From what I have read tolerance is more likely to be achieved in liver transplantation than it is in transplantation of other organs.
With that in mind I am nevertheless posting the following articles which involve renal transplantation. The reason is to attempt to address your question:
"Back to the point of my ponderings...was whether genetically similar tissue would decrease the rate of rejection, or increase the chances of weaning, or not experiencing rejection, and the last study you posted seem to agree at least that the greater the genetic similarity the better chances for the patient."
I think that this issue is far too complex to make broad sweeping assertions regarding transplant outcome based on genetic similarity. I believe these articles reflect the complexity of this subject.
The Role of Donor-Recipient Relationship in Long-Term Outcomes of Living Donor Renal Transplantation.
Miles CD, Schaubel DE, Liu D, Port FK, Rao PS.
1 Department of Medicine, Nebraska Medical Center, Omaha, NE. 2 Department of Biostatistics, University of Michigan, Ann Arbor, MI. 3 Scientific Registry of Transplant Recipients, Ann Arbor, MI. 4 Arbor Research Collaborative for Health, Ann Arbor, MI. 5 Department of Medicine, University of Michigan, Ann Arbor, MI.
BACKGROUND.: Graft failure related to acute and chronic rejection remains an important problem in transplantation. An association has been reported between microchimerism and the development of tolerance. Since it has been established that cells of fetal origin can be found in maternal tissues long after parturition, and cells of maternal origin may persist for years in offspring, we hypothesized that this fetal-maternal microchimerism may confer tolerance and thus less graft loss for kidneys transplanted between mothers and their offspring. METHODS.: We used data from the Scientific Registry of Transplant Recipients to compare death-censored graft survival among recipients of living-related renal transplants sharing at least one human leukocyte antigen (HLA) haplotype with their donor. A total of 23,064 such transplants were reported from 1995 to 2004. A Cox proportional hazards model was constructed to compare death-censored graft survival among the following donor-recipient pairings: child-to-mother, child-to-father, mother-to-child, father-to-child, 1-haplotype matched siblings, and HLA-identical siblings. RESULTS.: HLA-identical sibling recipients had the best survival, but results for the child-to-father group were not significantly worse (hazard ratio=1.07, P=0.47). Mother-to-child transplants had the poorest graft survival (hazard ratio=2.61, P<0.0001). We found no evidence of tolerance to kidneys transplanted between mothers and offspring. CONCLUSIONS.: Our analysis of 1-haplotype matched living-related renal transplants argues against tolerance to organs based on fetal-maternal microchimerism. Mechanistic studies examining the relationship between chimerism and immune sensitization would be useful to explore our results, and may contribute to a better understanding of tolerance.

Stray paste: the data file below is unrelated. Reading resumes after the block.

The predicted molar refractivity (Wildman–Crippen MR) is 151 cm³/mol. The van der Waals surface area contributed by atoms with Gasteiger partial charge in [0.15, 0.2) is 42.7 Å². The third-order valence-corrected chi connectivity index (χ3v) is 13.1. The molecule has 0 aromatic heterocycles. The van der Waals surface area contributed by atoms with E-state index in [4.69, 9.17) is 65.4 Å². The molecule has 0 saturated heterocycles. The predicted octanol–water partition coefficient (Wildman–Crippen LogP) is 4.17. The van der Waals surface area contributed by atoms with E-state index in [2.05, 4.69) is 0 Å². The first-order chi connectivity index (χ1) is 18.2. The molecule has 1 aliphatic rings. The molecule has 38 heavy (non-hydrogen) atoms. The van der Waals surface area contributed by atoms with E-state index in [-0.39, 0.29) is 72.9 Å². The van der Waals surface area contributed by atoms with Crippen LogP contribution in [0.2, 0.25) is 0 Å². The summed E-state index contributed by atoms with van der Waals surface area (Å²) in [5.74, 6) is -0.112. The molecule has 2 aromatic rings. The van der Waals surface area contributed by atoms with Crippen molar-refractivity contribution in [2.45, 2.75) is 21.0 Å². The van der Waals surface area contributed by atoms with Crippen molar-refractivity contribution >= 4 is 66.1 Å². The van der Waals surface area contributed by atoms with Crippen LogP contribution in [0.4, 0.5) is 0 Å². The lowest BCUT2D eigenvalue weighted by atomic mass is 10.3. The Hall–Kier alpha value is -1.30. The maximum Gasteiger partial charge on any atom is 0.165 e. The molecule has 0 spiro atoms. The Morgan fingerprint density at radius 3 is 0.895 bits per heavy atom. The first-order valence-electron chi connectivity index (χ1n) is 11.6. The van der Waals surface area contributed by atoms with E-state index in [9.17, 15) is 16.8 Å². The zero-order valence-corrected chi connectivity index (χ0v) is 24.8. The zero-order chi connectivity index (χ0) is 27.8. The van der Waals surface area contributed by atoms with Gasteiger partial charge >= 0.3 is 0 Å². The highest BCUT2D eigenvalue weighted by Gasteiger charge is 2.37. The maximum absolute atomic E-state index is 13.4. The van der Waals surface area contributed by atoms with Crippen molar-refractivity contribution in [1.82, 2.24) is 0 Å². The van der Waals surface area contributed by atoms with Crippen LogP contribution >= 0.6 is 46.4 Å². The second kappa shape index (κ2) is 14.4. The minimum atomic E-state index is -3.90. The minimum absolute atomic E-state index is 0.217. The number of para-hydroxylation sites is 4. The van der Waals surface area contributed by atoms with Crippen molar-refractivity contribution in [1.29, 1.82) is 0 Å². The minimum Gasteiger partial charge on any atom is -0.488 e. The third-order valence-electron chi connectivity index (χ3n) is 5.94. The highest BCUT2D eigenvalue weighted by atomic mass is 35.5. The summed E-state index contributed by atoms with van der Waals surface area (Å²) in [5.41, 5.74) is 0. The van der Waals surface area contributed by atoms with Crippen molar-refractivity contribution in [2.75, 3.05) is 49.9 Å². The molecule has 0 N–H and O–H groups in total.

Nephrol Ther. 2008 Feb;4(1):72-6.Click here to read Links
[Transplantation from a living related donor: Results]